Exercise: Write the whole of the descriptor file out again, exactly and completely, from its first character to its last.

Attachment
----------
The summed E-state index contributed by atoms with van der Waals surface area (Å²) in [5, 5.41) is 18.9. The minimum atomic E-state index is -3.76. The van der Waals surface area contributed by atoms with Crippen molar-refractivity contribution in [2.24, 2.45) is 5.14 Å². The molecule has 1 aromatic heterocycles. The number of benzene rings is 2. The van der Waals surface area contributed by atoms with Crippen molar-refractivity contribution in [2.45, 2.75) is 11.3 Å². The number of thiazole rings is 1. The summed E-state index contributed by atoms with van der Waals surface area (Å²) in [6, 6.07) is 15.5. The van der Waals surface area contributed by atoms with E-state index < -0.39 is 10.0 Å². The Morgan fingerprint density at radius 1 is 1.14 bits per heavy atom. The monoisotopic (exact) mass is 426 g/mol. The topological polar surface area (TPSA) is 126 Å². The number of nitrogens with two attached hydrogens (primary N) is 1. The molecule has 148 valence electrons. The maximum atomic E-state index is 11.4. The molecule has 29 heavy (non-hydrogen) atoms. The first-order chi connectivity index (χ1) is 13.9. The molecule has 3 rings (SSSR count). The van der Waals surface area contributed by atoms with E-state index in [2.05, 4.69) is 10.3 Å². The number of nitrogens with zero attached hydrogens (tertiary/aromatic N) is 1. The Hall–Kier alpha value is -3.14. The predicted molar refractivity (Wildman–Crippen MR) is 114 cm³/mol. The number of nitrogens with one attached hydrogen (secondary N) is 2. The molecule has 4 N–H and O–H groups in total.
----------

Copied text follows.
The summed E-state index contributed by atoms with van der Waals surface area (Å²) in [5, 5.41) is 18.9. The minimum atomic E-state index is -3.76. The van der Waals surface area contributed by atoms with Crippen molar-refractivity contribution in [2.24, 2.45) is 5.14 Å². The molecule has 1 aromatic heterocycles. The number of benzene rings is 2. The van der Waals surface area contributed by atoms with Crippen molar-refractivity contribution in [2.45, 2.75) is 11.3 Å². The number of thiazole rings is 1. The summed E-state index contributed by atoms with van der Waals surface area (Å²) in [6, 6.07) is 15.5. The van der Waals surface area contributed by atoms with E-state index < -0.39 is 10.0 Å². The Morgan fingerprint density at radius 1 is 1.14 bits per heavy atom. The monoisotopic (exact) mass is 426 g/mol. The topological polar surface area (TPSA) is 126 Å². The number of nitrogens with two attached hydrogens (primary N) is 1. The molecule has 148 valence electrons. The maximum atomic E-state index is 11.4. The molecule has 29 heavy (non-hydrogen) atoms. The first-order chi connectivity index (χ1) is 13.9. The molecule has 3 rings (SSSR count). The van der Waals surface area contributed by atoms with E-state index in [2.05, 4.69) is 10.3 Å². The number of nitrogens with zero attached hydrogens (tertiary/aromatic N) is 1. The Hall–Kier alpha value is -3.14. The predicted molar refractivity (Wildman–Crippen MR) is 114 cm³/mol. The number of nitrogens with one attached hydrogen (secondary N) is 2. The molecule has 4 N–H and O–H groups in total.